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Universal coverage motorcycle helmet use laws require all motorcycle riders and passengers to wear a helmet. Motorcycle helmets are highly effective in protecting motorcycle riders’ heads in crashes. Research indicates that helmets reduce motorcycle rider fatalities by 22 to 42% and brain injuries by 41 to 69% (Coben et al., 2007; Cummings et al., 2006; Deuterman, 2004; Liu et al., 2008; NHTSA, 2003; NHTSA, 2006; NHTSA, 2019). The first universal helmet law was enacted in 1966 and universal laws were in effect in 47 States and the District of Columbia by 1975. After Federal penalties were eliminated in 1975 for States failing to have a universal law, about half the States repealed their laws. Several States have since reenacted universal helmet laws or enacted partial coverage laws; that is, helmet laws that cover only certain riders.

In addition to the requirement to wear a helmet, many States require motorcyclists to wear helmets that comply with FMVSS 218. Federal regulations require all motorcycle helmets sold in the United States to meet or exceed the FMVSS 218 standards. Helmets that do not meet the FMVSS 218 performance requirements are considered noncompliant.


As of October 2021 there were 18 States and the District of Columbia that have helmet laws that require all motorcycle riders to wear a helmet while riding (IIHS, 2021b). Illinois, Iowa, and New Hampshire do not have motorcycle helmet laws. The remaining States have laws covering only riders under a specified age, typically 18 or 21. Additionally, 17 States have motorcycle helmet laws that do not cover certain vehicle types, typically lower-powered vehicles like mopeds or scooters.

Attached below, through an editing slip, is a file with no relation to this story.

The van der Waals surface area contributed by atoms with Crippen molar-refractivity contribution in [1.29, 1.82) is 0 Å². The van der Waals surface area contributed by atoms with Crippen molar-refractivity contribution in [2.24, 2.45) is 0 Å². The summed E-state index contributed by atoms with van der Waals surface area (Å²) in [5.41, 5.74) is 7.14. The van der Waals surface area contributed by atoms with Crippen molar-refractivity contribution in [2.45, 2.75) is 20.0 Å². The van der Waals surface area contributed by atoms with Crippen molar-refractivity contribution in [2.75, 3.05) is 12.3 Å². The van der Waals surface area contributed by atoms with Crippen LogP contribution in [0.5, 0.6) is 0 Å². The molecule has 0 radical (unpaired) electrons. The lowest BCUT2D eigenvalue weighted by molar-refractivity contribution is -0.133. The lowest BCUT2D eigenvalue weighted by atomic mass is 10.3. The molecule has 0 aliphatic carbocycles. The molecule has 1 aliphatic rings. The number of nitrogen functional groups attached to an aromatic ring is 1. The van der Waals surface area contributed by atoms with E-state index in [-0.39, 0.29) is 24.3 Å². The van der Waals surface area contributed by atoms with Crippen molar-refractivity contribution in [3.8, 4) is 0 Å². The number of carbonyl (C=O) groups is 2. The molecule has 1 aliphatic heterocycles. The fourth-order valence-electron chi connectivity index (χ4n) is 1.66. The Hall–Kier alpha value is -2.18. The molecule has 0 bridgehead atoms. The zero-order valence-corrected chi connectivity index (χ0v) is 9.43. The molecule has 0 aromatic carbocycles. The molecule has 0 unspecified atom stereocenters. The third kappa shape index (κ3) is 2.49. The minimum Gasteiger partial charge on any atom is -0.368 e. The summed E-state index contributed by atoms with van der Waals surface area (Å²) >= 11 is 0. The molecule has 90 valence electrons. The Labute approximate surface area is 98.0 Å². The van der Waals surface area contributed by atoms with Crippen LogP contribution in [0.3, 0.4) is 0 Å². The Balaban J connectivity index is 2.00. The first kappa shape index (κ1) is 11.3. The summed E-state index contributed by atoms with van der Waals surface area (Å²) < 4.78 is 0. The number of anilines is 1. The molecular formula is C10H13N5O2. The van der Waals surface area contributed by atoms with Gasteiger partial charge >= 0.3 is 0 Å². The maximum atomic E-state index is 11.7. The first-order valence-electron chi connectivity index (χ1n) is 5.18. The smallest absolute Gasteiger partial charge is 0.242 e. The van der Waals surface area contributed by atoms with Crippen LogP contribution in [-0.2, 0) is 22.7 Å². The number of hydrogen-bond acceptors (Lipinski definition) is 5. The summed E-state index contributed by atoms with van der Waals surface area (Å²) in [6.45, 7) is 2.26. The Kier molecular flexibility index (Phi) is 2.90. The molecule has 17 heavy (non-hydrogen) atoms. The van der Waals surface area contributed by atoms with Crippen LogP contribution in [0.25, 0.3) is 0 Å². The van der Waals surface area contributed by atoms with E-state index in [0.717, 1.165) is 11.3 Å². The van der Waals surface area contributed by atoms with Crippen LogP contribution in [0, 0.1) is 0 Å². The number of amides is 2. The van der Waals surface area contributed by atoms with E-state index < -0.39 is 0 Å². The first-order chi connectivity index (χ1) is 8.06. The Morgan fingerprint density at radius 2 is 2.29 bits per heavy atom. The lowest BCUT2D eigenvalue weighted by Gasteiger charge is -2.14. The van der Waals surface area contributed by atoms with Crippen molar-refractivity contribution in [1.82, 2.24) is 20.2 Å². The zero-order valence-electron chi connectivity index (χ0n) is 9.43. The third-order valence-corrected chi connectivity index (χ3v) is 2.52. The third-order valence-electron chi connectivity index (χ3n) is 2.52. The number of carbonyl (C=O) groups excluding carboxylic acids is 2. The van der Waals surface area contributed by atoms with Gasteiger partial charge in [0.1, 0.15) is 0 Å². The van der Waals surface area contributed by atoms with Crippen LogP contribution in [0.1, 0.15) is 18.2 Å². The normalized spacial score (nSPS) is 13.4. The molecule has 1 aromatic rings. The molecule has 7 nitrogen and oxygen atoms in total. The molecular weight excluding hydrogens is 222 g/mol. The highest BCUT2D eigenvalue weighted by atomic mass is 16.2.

A systematic review of U.S. motorcycle helmet laws found that States with universal coverage laws: (1) had motorcycle helmet use rates 53 percentage points higher than States with partial coverage or no law; (2) had 29% fewer motorcycle fatalities; and (3) had lower fatality rates per registered motorcycle and per vehicle mile traveled (Guide to Community Preventive Services, 2013). Universal helmet laws are also associated with economic benefits at the societal level due to avoided productivity loss and healthcare costs (Peng et al., 2017). In 2021 observed compliant helmet use was 86.1% across States with universal helmet laws, compared to 53.4% across States with no law or partial coverage laws (NCSA, 2022).

Partial Coverage Helmet Laws

Some States have helmet laws that mandate use only for young riders or riders with inadequate insurance. Helmet use is generally low in these States (GAO, 1991; Olsen et al., 2016; NCSA, 2022). Compared to States with no motorcycle helmet law, States with partial coverage helmet laws have motorcyclist fatality rates that are 7% to 10% lower, however, this is significantly smaller than the 22% to 33% reduction in States with universal helmet laws (Houston & Richardson, 2008). Additionally, while partial coverage helmet laws typically require helmets for young riders, this does not appear to translate into meaningful reductions in young rider fatality rates because it is easy to evade these laws (Brooks et al., 2010; Houston, 2007). For example, when Florida eliminated the requirement that all motorcycle riders 21 and older wear helmets, there was an 81% increase in motorcyclist fatalities (Ulmer & Northrup, 2005). Fatalities even increased among riders under 21 who were still covered by the helmet law.